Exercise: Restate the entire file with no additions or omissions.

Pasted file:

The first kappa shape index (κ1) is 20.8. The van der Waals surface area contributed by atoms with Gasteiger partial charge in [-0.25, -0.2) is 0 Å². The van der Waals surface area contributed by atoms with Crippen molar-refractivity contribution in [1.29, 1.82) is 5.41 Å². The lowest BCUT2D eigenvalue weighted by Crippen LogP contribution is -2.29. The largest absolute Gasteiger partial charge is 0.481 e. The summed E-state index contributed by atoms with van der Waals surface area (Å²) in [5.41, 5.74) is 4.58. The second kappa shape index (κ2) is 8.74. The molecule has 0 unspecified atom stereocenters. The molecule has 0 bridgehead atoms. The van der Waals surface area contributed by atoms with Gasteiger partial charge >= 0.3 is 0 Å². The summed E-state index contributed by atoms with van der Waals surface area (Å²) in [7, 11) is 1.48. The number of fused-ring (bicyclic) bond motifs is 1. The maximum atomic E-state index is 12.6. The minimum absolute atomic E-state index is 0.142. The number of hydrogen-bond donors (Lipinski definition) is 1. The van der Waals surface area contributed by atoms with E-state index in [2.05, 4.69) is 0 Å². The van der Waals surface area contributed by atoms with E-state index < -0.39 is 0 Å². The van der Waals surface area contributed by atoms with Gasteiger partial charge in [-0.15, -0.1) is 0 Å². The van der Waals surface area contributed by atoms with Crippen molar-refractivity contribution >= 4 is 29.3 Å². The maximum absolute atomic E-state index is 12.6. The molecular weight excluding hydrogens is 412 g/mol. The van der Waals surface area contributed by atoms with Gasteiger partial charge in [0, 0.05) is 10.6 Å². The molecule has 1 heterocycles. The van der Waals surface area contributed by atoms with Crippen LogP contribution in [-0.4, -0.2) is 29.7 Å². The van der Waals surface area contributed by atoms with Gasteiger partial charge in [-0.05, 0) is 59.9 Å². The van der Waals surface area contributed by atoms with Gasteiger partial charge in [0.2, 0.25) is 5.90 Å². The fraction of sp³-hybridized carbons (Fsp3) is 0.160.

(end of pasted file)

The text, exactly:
The first kappa shape index (κ1) is 20.8. The van der Waals surface area contributed by atoms with Gasteiger partial charge in [-0.25, -0.2) is 0 Å². The van der Waals surface area contributed by atoms with Crippen molar-refractivity contribution in [1.29, 1.82) is 5.41 Å². The lowest BCUT2D eigenvalue weighted by Crippen LogP contribution is -2.29. The largest absolute Gasteiger partial charge is 0.481 e. The summed E-state index contributed by atoms with van der Waals surface area (Å²) in [5.41, 5.74) is 4.58. The second kappa shape index (κ2) is 8.74. The molecule has 0 unspecified atom stereocenters. The molecule has 0 bridgehead atoms. The van der Waals surface area contributed by atoms with Gasteiger partial charge >= 0.3 is 0 Å². The summed E-state index contributed by atoms with van der Waals surface area (Å²) in [7, 11) is 1.48. The number of fused-ring (bicyclic) bond motifs is 1. The maximum atomic E-state index is 12.6. The minimum absolute atomic E-state index is 0.142. The number of hydrogen-bond donors (Lipinski definition) is 1. The van der Waals surface area contributed by atoms with E-state index in [2.05, 4.69) is 0 Å². The van der Waals surface area contributed by atoms with E-state index < -0.39 is 0 Å². The van der Waals surface area contributed by atoms with Gasteiger partial charge in [-0.15, -0.1) is 0 Å². The van der Waals surface area contributed by atoms with Crippen molar-refractivity contribution >= 4 is 29.3 Å². The maximum absolute atomic E-state index is 12.6. The molecular weight excluding hydrogens is 412 g/mol. The van der Waals surface area contributed by atoms with Gasteiger partial charge in [0, 0.05) is 10.6 Å². The molecule has 1 heterocycles. The van der Waals surface area contributed by atoms with Crippen LogP contribution in [-0.4, -0.2) is 29.7 Å². The van der Waals surface area contributed by atoms with Gasteiger partial charge in [-0.05, 0) is 59.9 Å². The van der Waals surface area contributed by atoms with Gasteiger partial charge in [0.2, 0.25) is 5.90 Å². The fraction of sp³-hybridized carbons (Fsp3) is 0.160.